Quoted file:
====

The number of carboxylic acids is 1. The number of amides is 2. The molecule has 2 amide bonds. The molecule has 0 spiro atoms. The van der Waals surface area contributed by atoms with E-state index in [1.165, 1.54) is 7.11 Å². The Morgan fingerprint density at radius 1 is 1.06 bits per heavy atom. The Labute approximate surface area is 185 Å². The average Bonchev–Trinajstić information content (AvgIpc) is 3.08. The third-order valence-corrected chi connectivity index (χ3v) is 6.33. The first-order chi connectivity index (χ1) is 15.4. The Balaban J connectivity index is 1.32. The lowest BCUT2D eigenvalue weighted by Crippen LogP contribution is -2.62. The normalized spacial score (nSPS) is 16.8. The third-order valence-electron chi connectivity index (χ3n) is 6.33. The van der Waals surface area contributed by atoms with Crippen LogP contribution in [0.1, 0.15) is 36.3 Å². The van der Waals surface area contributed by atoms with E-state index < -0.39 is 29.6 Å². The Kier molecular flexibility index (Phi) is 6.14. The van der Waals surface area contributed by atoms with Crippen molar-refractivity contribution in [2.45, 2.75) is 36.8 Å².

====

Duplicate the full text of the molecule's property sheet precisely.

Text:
The number of carboxylic acids is 1. The number of amides is 2. The molecule has 2 amide bonds. The molecule has 0 spiro atoms. The van der Waals surface area contributed by atoms with E-state index in [1.165, 1.54) is 7.11 Å². The Morgan fingerprint density at radius 1 is 1.06 bits per heavy atom. The Labute approximate surface area is 185 Å². The average Bonchev–Trinajstić information content (AvgIpc) is 3.08. The third-order valence-corrected chi connectivity index (χ3v) is 6.33. The first-order chi connectivity index (χ1) is 15.4. The Balaban J connectivity index is 1.32. The lowest BCUT2D eigenvalue weighted by Crippen LogP contribution is -2.62. The normalized spacial score (nSPS) is 16.8. The third-order valence-electron chi connectivity index (χ3n) is 6.33. The van der Waals surface area contributed by atoms with Crippen LogP contribution in [0.1, 0.15) is 36.3 Å². The van der Waals surface area contributed by atoms with E-state index < -0.39 is 29.6 Å². The Kier molecular flexibility index (Phi) is 6.14. The van der Waals surface area contributed by atoms with Crippen molar-refractivity contribution in [2.45, 2.75) is 36.8 Å².